If deforestation and degradation within Tesso Nilo continue, it is likely this entire eco-floristic zone, any benefits it provides as a refuge for climate change or from poaching, and the endangered endemic wildlife species that inhabit it, will be lost [45]. When forest assessments fail to take road effects into account and road-building does not adhere to ecologically sustainable principles [52], Tesso Nilo and other tropical protected areas may appear to be ecologically healthier and larger than they actually are. Roads can have potentially far-reaching and substantial negative impacts on forest extent and distribution that are often not taken into consideration–especially when roads are small, or in systems that are thought to be ‘intact’ [53]. Quantifying the effects of roads on forest distribution and working to decrease human activity and mitigate road impacts in this unique, and other understudied systems similar to that of Tesso Nilo National Park and the surrounding system, should be a global conservation priority.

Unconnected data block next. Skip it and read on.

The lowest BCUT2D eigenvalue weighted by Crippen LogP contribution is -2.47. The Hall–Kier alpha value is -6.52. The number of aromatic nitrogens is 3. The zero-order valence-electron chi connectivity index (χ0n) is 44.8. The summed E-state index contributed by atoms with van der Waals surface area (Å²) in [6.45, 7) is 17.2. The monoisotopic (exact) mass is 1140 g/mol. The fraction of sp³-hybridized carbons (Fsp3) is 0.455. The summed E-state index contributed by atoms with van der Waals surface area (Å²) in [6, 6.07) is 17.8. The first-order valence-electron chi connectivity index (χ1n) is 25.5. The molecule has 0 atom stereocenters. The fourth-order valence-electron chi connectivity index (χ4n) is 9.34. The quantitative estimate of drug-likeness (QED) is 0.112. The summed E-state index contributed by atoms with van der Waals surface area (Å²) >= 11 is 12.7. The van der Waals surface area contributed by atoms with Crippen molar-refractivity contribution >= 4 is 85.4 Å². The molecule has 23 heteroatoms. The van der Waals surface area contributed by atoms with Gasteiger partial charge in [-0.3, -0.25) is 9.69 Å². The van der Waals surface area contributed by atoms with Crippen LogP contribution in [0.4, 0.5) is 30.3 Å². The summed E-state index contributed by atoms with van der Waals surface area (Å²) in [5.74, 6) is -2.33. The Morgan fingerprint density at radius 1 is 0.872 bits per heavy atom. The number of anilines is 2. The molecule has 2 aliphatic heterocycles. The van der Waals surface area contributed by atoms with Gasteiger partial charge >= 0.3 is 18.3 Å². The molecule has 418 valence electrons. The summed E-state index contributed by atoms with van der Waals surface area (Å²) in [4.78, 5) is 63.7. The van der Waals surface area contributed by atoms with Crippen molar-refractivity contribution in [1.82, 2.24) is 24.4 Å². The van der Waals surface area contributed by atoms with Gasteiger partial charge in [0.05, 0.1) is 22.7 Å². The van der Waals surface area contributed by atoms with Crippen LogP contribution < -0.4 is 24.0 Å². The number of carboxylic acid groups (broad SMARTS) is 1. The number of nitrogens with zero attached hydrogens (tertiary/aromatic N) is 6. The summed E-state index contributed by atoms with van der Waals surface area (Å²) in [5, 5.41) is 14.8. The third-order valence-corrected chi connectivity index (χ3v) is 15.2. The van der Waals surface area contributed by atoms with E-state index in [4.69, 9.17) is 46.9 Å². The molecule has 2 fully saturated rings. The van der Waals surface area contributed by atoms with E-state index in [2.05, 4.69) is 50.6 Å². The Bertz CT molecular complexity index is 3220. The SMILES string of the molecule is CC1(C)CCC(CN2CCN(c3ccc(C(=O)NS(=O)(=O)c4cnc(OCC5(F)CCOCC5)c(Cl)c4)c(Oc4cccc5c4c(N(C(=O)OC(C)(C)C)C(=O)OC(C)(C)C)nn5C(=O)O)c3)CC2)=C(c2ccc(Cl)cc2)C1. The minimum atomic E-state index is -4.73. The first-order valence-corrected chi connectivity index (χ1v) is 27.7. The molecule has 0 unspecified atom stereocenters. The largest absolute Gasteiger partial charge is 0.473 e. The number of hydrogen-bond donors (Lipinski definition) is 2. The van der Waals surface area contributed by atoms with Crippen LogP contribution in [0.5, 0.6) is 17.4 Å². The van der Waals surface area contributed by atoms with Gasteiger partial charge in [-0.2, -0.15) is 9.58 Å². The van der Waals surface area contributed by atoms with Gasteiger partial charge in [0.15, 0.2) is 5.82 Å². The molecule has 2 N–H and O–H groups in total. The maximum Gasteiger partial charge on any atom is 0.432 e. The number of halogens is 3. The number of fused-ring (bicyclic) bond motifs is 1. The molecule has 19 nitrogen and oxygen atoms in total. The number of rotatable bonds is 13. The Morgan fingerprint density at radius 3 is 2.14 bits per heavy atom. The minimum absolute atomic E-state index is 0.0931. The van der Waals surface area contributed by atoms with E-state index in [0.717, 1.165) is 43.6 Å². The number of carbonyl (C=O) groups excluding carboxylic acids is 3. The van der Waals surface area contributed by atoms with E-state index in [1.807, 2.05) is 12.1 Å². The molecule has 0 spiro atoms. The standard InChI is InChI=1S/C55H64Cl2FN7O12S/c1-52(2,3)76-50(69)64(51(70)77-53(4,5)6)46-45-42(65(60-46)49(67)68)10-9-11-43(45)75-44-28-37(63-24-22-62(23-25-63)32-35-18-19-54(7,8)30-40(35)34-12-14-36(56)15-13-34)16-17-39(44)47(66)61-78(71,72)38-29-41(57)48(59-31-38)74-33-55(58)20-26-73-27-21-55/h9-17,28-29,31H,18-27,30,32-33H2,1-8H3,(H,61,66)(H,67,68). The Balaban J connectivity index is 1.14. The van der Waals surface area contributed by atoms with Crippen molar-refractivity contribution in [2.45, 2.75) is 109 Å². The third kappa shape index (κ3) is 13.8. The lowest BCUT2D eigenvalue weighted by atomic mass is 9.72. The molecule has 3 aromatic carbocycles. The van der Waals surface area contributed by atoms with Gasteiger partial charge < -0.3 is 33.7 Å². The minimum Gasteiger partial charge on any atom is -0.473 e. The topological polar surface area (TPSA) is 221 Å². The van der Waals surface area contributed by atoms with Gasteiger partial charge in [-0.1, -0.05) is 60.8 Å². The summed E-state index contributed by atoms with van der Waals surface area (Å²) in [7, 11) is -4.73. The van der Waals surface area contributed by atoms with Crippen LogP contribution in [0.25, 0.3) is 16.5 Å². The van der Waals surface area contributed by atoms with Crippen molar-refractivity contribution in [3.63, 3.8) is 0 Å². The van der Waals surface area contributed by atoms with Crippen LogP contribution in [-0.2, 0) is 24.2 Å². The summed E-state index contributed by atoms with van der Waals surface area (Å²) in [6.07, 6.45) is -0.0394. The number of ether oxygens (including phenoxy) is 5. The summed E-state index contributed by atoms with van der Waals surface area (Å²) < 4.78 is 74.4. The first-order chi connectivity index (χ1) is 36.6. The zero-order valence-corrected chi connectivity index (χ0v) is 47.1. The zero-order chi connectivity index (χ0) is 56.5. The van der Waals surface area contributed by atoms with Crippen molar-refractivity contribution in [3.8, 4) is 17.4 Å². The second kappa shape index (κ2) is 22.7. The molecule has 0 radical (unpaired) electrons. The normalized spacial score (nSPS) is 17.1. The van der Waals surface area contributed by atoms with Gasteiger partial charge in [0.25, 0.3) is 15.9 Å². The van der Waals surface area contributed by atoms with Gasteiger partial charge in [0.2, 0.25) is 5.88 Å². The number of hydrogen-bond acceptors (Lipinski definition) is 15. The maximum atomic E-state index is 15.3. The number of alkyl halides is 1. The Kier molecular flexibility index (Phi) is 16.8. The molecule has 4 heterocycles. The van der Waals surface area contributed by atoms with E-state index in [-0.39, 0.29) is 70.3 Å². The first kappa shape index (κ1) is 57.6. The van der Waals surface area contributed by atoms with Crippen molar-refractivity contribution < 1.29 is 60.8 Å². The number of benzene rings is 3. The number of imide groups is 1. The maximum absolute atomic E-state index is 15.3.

We would like to thank the Indonesian Ministry of Research, Technology and Higher Education and the Ministry of Forestry and Environment, FA Widodo and Sunarto for their support and advice, and Zulfahmi and Jerry Irawan for their critical help in the field. We also thank the anonymous reviewers that helped improve our manuscript. This work was completed with the support of the World Wildlife Fund, the Philadelphia Zoo, the National Science Foundation [Grant Number 1536323], the Cleveland Zoo, the Riverbanks Zoo, Ideawild, the US Student Fulbright Program and Virginia Tech.


  1. 1. Laurance WF, Useche DC, Rendeiro J, Kalka M, Bradshaw CJA, Sloan SP, et al. Averting biodiversity collapse in tropical forest protected areas. Nat. 2012, 489: 290–294.
  2. 2. MacArthur RH, Wilson EO. The theory of island biogeography. Princeton, New Jersey: Princeton University Press; 1967.
  3. 3. Laurance WF, Albernaz AKM, Schroth G, Fearnside PM, Bergen S, Venticinque EM, et al. Predictors of deforestation in the Brazilian Amazon. J Biogeogr. 2002; 29: 737–748.